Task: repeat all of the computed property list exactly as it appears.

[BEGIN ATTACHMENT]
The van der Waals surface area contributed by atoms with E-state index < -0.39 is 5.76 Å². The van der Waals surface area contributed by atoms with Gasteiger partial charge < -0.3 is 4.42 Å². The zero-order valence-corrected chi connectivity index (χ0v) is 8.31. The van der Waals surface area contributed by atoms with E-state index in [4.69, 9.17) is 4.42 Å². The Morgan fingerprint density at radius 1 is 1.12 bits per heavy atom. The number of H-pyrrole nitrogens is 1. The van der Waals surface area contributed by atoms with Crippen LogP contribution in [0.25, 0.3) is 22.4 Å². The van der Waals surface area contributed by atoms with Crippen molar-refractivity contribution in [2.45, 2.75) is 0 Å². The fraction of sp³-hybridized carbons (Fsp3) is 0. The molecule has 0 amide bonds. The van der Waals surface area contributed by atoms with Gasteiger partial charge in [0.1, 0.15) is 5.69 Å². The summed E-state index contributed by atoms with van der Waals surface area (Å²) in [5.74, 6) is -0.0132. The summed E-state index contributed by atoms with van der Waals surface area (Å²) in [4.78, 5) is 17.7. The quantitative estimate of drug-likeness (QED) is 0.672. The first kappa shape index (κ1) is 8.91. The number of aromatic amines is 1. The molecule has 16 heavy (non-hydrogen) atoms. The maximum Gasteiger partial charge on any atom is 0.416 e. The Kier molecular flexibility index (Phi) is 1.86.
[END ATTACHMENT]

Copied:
The van der Waals surface area contributed by atoms with E-state index < -0.39 is 5.76 Å². The van der Waals surface area contributed by atoms with Gasteiger partial charge < -0.3 is 4.42 Å². The zero-order valence-corrected chi connectivity index (χ0v) is 8.31. The van der Waals surface area contributed by atoms with E-state index in [4.69, 9.17) is 4.42 Å². The Morgan fingerprint density at radius 1 is 1.12 bits per heavy atom. The number of H-pyrrole nitrogens is 1. The van der Waals surface area contributed by atoms with Crippen LogP contribution in [0.25, 0.3) is 22.4 Å². The van der Waals surface area contributed by atoms with Crippen molar-refractivity contribution in [2.45, 2.75) is 0 Å². The fraction of sp³-hybridized carbons (Fsp3) is 0. The molecule has 0 amide bonds. The van der Waals surface area contributed by atoms with Gasteiger partial charge in [0.1, 0.15) is 5.69 Å². The summed E-state index contributed by atoms with van der Waals surface area (Å²) in [5.74, 6) is -0.0132. The summed E-state index contributed by atoms with van der Waals surface area (Å²) in [4.78, 5) is 17.7. The quantitative estimate of drug-likeness (QED) is 0.672. The first kappa shape index (κ1) is 8.91. The number of aromatic amines is 1. The molecule has 16 heavy (non-hydrogen) atoms. The maximum Gasteiger partial charge on any atom is 0.416 e. The Kier molecular flexibility index (Phi) is 1.86.